This beautiful example of the iconic Cadillac Series Sixty-Two Coupe has more than $150k of receipts dated over decades. Standard equipment included power brakes, power steering, automatic transmission, dual back-up lamps, windshield wipers, two-speed wipers, wheel discs, outside rearview mirror and vanity mirror. Only 19,978 were produced.
• Brakes rebuilt entirely including new lines
• Engine, 390 Caddy rebuilt & balanced
• Rebuilt oil pump
• Cam upgrade, replaced valves
• Rebuild rocker arms, bearings, rings, etc. $5,000.
• Transmission rebuilt on bench $1,800.
• Body work: 2″ of invoices from auto body shop, $50k plus in receipts.
• Ignition, filters, hoses, bearings, seals, brake lines, motor mounts, radiator, ball joints, brake hoses, pinion seals. $10k plus in metal repair, polishing, plating.
• $12,000 interior. Window motors, channels, etc.
• U joints on drive shaft radiator, heater core.
• Aftermarket seat heat and massage
• Maintenance and minor repair receipts from the prior owner going back 40+ years
The Cadillac Series 62 is a series of cars which was produced by Cadillac from 1940 through 1964. Originally designed to replace the entry level Series 65, it became the Cadillac Series 6200 in 1959, and remained that until it was renamed to Cadillac Calais for the 1965 model year. The Series 62 was also marketed as the Sixty-Two and the Series Sixty-Two.
The 1959 Cadillac is remembered for its iconic huge tailfins with dual bullet taillights. The new model year also saw two distinctive rooflines and roof pillar configurations, new jewel-like grille patterns and matching deck lid beauty panels. For 1959, the Series 6200 became the Series 62. De Villes and 2-door Eldorados were moved from the Series 6200 to their own series, the Series 63 and Series 64 respectively, though they all, including the 4-door Eldorado Brougham (which was moved from the Series 70 to Series 69), shared the same 130 in (3,302 mm) wheelbase. Engine output was an even 325 hp (242 kW) from the 390 cu in (6.4 L) engine. The Series 62 was identifiable by its straight body rub moldings, running from front wheel opening to back bumpers, with crest medallions below the spear. A one-deck jeweled rear grille insert was seen. Standard equipment included power brakes, power steering, automatic transmission, back-up lamps, windshield wipers, two-speed wipers, wheel discs, outside rearview mirror, vanity mirror and oil filter. The convertible model had power windows and a two-way power seat. Plain fender skirts covered the rear wheels and 4-doors were available in either four-window or six-window hardtop configurations. With the De Villes and 2-door Eldorados in their own series sales plunged to only 70,736, the lowest since the 1950 model year.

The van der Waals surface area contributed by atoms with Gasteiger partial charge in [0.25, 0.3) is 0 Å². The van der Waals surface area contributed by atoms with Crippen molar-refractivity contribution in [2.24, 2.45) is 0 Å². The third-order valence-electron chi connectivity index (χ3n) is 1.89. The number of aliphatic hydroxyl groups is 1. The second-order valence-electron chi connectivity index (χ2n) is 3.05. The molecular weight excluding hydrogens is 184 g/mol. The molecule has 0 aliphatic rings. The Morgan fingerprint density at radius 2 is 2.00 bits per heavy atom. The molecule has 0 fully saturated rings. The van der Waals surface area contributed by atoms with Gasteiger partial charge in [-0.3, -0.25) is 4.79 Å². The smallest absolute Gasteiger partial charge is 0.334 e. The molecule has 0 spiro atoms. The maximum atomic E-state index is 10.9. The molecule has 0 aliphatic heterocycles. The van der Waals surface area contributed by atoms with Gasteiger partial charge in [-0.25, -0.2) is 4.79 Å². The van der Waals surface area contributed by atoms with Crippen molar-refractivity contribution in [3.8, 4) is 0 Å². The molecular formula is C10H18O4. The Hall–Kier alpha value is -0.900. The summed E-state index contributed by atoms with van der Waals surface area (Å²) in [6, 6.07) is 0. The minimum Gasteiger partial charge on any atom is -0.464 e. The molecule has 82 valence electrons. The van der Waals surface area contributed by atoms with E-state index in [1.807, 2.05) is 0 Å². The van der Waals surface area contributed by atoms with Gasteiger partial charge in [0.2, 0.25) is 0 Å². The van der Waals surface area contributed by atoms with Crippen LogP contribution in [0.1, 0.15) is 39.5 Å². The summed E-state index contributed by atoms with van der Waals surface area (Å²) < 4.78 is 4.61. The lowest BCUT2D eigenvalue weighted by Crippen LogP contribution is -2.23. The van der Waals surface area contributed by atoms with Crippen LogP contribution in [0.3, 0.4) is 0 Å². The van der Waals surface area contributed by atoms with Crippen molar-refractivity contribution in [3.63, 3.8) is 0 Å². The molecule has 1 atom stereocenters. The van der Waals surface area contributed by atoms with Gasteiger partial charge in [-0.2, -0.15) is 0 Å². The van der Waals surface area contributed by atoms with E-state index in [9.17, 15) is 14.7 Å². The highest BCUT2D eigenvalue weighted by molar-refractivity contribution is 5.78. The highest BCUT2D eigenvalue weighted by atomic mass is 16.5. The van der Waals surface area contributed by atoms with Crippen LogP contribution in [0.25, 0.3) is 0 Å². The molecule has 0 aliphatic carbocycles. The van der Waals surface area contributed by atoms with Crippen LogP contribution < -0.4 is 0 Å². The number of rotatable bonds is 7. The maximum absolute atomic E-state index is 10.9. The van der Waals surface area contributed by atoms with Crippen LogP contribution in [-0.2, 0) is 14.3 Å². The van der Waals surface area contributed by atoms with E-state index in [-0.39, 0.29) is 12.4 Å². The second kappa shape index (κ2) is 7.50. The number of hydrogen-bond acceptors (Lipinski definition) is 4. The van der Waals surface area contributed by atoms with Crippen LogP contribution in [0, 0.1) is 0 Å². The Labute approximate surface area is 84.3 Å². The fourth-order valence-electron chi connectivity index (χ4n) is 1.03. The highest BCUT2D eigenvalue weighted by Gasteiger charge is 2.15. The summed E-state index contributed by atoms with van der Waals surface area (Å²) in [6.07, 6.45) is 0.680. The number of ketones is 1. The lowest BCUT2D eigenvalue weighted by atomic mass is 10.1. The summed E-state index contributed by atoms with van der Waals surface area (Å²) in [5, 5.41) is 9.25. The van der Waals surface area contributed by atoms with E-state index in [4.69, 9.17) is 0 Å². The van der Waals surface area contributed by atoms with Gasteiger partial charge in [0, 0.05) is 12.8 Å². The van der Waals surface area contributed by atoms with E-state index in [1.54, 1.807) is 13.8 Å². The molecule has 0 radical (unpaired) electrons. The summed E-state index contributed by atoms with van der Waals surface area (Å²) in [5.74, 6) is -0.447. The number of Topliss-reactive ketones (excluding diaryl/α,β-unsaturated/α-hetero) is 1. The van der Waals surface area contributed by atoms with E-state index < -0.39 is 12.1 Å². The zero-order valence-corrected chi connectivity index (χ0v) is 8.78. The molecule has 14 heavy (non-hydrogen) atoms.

The 1960 Series 62 had smoother, more restrained styling. General changes included a full-width grille, the elimination of pointed front bumper guards, increased restraint in the application of chrome trim, lower tailfins with oval shaped nacelles and front fender mounted directional indicator lamps. Series 62 models were distinguished by plain fender skirts, thin three-quarter length bodyside spears and Cadillac crests and lettering on short horizontal front fender bars mounted just behind the headlights. Four-window and six-window hardtop sedans were offered again. The former featured a one-piece wraparound backlight and flat-top roof, while the latter had a sloping rear window and roofline. Standard equipment included power brakes, power steering, automatic transmission, dual back-up lamps, windshield wipers, two-speed wipers, wheel discs, outside rearview mirror, vanity mirror and oil filter. The convertible model had power windows and a two-way power seat. Technical highlights were finned rear drums and an X-frame construction. Interiors were done in Fawn, Blue or Gray Cortina Cord or Turquoise, Green, Persian Sand, or Black Caspian cloth with Florentine vinyl bolsters. Convertibles were upholstered in Florentine leather single or two-tone combinations or monochromatic Cardiff leather combinations.
Located in Bremerton, WA.